What causes dementia?

The brain: A complicated beast

Data from a large multicentre, prospective study in the UK on the pathological changes associated with dementia has just been released (see here).

The data were generated from analysis of 456 brains donated by dementia patients.

The result? Buckle-down, we’re in for a long ride on this one.

The main attributable risks noted at autopsy were:

  • age (18%)
  • small brain (12%)
  • small vessel disease (12%)
  • neurofibrillary tangles (11%)
  • hippocampal atrophy (10%)
  • multiple vascular pathologies (9%)
  • neocortical plaques (8%)
  • cerebral amyloid angiopathy (7%)
  • Lewy bodies (3%)

In other words – no single dominant pathology was found. This indicates that multiple causal factors for dementia exist and this will require a multi-modal treatment plan. No silver bullet here, unfortunately.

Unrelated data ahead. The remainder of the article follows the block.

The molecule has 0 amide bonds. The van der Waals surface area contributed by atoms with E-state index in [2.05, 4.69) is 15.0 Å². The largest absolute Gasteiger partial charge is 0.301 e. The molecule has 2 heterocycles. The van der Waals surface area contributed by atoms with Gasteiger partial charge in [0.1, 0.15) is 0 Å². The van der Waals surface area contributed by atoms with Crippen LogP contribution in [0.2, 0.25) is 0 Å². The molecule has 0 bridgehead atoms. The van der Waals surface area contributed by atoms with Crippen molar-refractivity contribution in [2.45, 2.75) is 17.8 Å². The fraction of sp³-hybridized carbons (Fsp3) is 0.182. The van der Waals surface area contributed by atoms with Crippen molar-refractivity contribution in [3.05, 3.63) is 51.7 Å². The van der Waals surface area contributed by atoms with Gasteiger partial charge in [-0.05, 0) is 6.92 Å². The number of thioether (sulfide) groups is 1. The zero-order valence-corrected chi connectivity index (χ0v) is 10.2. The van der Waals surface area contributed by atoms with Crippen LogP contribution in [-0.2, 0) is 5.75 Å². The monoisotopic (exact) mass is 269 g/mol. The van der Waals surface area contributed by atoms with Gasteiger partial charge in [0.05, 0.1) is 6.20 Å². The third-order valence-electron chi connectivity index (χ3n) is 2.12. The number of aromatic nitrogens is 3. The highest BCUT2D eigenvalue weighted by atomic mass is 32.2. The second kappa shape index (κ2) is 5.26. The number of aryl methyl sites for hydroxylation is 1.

At present there is no way to clearly image these pathological changes in patients so the data must come from neuropathology anaylsis post-mortem – another factor which makes this field so challenging.

Sadly, it’s a burgeoning industry and one upon which an increasingly large number of people will be placing their lives. MaRS will soon be hosting the Business of Aging conference – a major multi-disciplinary symposium which will touch on the issues of exactly this kind of age-related disease. Join us to find out how you can position yourself within this important market.